And almost as if to illustrate the problems of Governance online, and the Unitary Executive, Governor Linden (the ruler of such space) today almost arbitrarily cast a decision that immediately destroyed several of these places. This decision affects, now,  to my diplomatic count, about 1 Million people scattered throughout 34 countries including the Netherlands, America, Germany, Brazil, and The European Union.

In this space where highly visible political campaigns have been introduced, and where press attention has at times focussed -  for example,  John Edwards campaign headquarters in SL  and its concomittiant  "griefing" - there have been objections. Perhaps the most concise voice in this matter has been that of Wonkette who said "if you don't have a first life, you sure won't have a second one" (parahpr.) - this is true. But Wonkette  missed the intensely creative and radically inclusive aspect of the space; the ability of people to pursue ways of resolving political conflict without expensive litigation or lobbyist.  This  of course put some people in the Washington DC area where Wonkette plies her trade quite out of a job.   K Street will not be rebuilt in Second Life.   but...

..  the Twin Towers, that were struck down in an attack by Al Qaeda , on September 11, 2001, have already been rebuilt and stand there today. Visit them sometime.  (thank you Adrianne D. it was a good date after all I guess.. :-)

And so that brings us to a question - perhaps one on the periphery of the slate of modern issues but that, IMHO holds the potential for being a "Black Swan" - (cf. Taleb) statistically, a turning point or "outlier event" that could have unexpected results. And now, perhaps one in  which a dangerous precedent of might makes right, is now being set.  One in which certainly the voices of residents ne' - constituents are being ignored at the behest of the backroom deal (a mainstay of K street politics - which has a now perfect track record of not being able to deal with Black Swans..). Ask yourself - what would K street do to the blogosphere?

Should online gaming, be allowed, in such spaces where micropayment and the existence of tradeable currency is in many ways symbolic?   Where gambling is a form of expression?

I believe such questions and actions, are similiar to the net neutrality issue at least insofar as it is related to the rights of individuals to get what they paid for (IE, when I buy an internet connection I am not on the hook for a "special highway" that I have to buy somewhere else). Forms of expression such as blogging have been prohibited by some countries.  A new wikipedia-like system will soon be introduced that will allow people to leak documents about there government.  Expression seems to the key here, and the similiarity to these issues relates largely to the simple representational aspect of it. Would you want a site where you can sneak a peek on leaked government documents? How about a place where you could play-gamble?  A blog where you could rant about your job without fear of reprisal from the CEO? They are related by concepts of self. And of your own rights, as an individual. And they relate the underpinnings of government itself. Soo.... thats why I think the question is relevant.  One can never be sure one has truly found an outlier event, until later. Only the best of the best can spot them before them happen. That might not be me.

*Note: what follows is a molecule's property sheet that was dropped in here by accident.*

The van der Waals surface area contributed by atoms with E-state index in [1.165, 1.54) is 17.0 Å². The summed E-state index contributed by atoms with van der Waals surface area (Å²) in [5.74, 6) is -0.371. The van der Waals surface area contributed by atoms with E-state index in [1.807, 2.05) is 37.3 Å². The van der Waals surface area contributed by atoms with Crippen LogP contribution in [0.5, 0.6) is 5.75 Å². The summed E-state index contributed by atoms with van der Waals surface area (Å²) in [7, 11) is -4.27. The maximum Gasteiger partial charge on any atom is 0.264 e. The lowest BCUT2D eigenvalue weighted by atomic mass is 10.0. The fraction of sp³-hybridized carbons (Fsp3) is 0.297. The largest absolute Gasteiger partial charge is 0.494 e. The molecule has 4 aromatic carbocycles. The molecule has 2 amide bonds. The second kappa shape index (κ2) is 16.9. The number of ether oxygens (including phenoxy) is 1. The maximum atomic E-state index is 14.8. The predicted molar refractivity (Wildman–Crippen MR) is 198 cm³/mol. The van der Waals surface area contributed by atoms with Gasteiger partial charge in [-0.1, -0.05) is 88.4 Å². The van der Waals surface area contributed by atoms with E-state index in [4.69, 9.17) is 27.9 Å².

The question is to you.  What do you think?

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YearlyKos in Second Life

I've posted a diary over at DKos describing our plans for bring YearlyKos into the metaverse called Second Life, so that people who cannot get to Chicago can attend virtually.  

Here's the link

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Second Life Politics

Nancy has a article on Avatar Politics: the Social Applications of Second Life (pdf) that PoliticsOnline profiled. She does a good job of looking at the political use of the avatar world, realizing it's not the end-all, but useful nonetheless.

I often get asked, 'what's the next great thing' to happen on the internet, by reporters looking for the next process story. Fundraising, blogging, Meetups... is it text-messaging, podcasting, social networking, second life?  The answer is easy, all of the above and more. Way more, every day. Niche niche niche. The ones that poot about SL not reaching everyone totally miss the point. The era of using broadcast to reach the masses is over, and media fragmentation is going to continue. The campaigns that have a competitive advantage will be those that are able to increase their reach by going over as many channels as possible with their candidate and message.

I'm thrilled to read that the Republican Patrick Ruffini [don't forget Zack Exley] thinks that the avatar/gaming/virtual world is only worth bashing, and it's great that he doesn't listen to David All.

Second Life is not the end-all, but with 2.6M now signed up, the amount that come into the site isn't the only impact it makes, as Nancy makes clear with Suzanne Vega's video and others from SL that go viral on YouTube. It's one of many vehicles to reach people. It's smart politics to go where the people are.

btw, Mark Warner is making another appearance on Second Life. Reuters has opened up a virtual news bureau in SL, and will be interviewing world leaders at this year's Davos summit in Second Life.